1688 – Genroku

England was experiencing its Glorious Revolution. Europe was beginning its Age of Enlightenment. Japan was at peace. It was the era of Genroku 元禄. The reigning emperor was Emperor Higashiyama (東山天皇), but true power lay in the hands of Tokugawa Tsunayoshi (徳川 綱吉), the fifth shogun of the Tokugawa dynasty.

Basho’s study of Buddhism inspired the following haiku. Lightning (稲妻 inazuma) being both enlightening and ephemeral.

inazuma o / te ni toru yami no / shisoku kana

lightning —
a paper candle
in the darkness

Matsuo Basho, Summer 1687

Note. Paper candle, an ancient means of lighting, a torch.

By the mid-1680s, Basho’s fame was established. He had left Edo for Fukagama where he lived in a simple cottage. There he taught his students and received guests. A disciple gave him a banana plant (basho) as a housewarming gift. And it was this tree that grew beside his cottage that became the symbol of the poet — fragile and, one might say, useless.

ano kumo wa / inazuma o matsu / tayori kana

that cloud —
lightning is waiting
to visit

Matsuo Basho, Summer 1688

In late spring and summer of 1689, Matsuo Basho journeyed to Japan’s northern interior, following a route that took him along the eastern coast, crossing to the west coast, then traveling west and south to Osaka, returning to Edo and the Basho-an in late fall to work on what was to become his best known work (Oku no Hosomichi).

inazuma ni / satora nu hito no / tattosa yo

lightning —
to one who understands
life is precious!

Matsuo Basho, Winter 1690

Note. Tattosa 貴さ, noble and precious. Yo よ, adding emphasis.

In the summer of 1694, Matsuo Basho was 50 years old. He left Edo for the last time, spending time in Ueno, his birthplace, and then Kyoto, where he spent time as a student, before going to nearby Otsu by Lake Biwa.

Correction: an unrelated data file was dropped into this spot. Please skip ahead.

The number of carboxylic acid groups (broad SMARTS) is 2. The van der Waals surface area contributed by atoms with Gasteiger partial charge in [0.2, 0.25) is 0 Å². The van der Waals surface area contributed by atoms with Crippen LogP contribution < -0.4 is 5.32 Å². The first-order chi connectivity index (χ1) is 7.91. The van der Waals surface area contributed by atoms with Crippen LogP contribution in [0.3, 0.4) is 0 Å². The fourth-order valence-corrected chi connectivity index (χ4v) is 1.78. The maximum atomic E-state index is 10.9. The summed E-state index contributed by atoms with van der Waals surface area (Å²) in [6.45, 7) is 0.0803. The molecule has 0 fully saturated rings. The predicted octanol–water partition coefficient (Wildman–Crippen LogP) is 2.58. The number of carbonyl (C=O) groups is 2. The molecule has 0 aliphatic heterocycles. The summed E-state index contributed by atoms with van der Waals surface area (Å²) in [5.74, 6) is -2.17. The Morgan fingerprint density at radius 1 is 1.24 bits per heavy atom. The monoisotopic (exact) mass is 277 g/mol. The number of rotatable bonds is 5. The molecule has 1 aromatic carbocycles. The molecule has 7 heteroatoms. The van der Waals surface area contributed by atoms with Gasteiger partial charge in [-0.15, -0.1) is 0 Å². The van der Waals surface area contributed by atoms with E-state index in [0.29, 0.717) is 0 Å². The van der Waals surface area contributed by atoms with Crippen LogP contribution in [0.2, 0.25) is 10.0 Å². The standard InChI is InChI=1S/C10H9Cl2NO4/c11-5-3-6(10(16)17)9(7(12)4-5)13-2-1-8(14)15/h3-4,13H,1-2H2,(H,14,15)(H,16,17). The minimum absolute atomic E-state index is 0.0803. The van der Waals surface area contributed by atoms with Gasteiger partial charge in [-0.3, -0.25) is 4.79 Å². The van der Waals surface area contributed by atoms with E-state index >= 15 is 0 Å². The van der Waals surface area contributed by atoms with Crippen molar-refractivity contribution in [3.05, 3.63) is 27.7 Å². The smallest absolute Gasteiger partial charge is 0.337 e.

inazuma ya / kao no tokoro ga / susuki no ho

lightning —
in place of faces
pampas grass
1694 — summer

Matsuo Basho, Summer 1694

Note. Miscanthus (susuki, commonly called pampas grass) — ever changing, from fresh green shoots in early spring to the long lasting shimmering seed-heads of autumn, a reminder of the fleeting nature of the seasons.

inazuma ya / yami no kata yuku / goi no koe

deep in the darkness
the sound of a heron

Matsuo Basho, Summer 1694

Note. The heron (crane) is a divine bird traveling between heaven and earth.

inazuma ni satoranu hito no tattosa yo, 稲妻にさとらぬ人の貴さよ

For Those Who Can’t Get Enough

Inazuma — etymology. 稲 ina, meaning “rice plant”, plus‎ tsuma, meaning “spouse”. Deriving from an ancient belief that lightning mated with (fertilized) rice plants.

Compare Basho’s haiku with the Diamond Sutra (a Sanskrit text translated into Chinese during the Tang dynasty):

So you should view this fleeting world:
As a drop of dew or a floating bubble in a river,
As lightning flashing in a summer cloud,
As a flickering lamp, an illusion, a phantom, or a dream.

Diamond Sutra, Chapter 32


morning after morning
you must practice to proceed
— a cricket

朝な朝な 手習ひすすむきりぎりす

asa na asa na / tenarai susumu / kirigirisu

Matsuo Basho, before 1680

Practice, practice, practice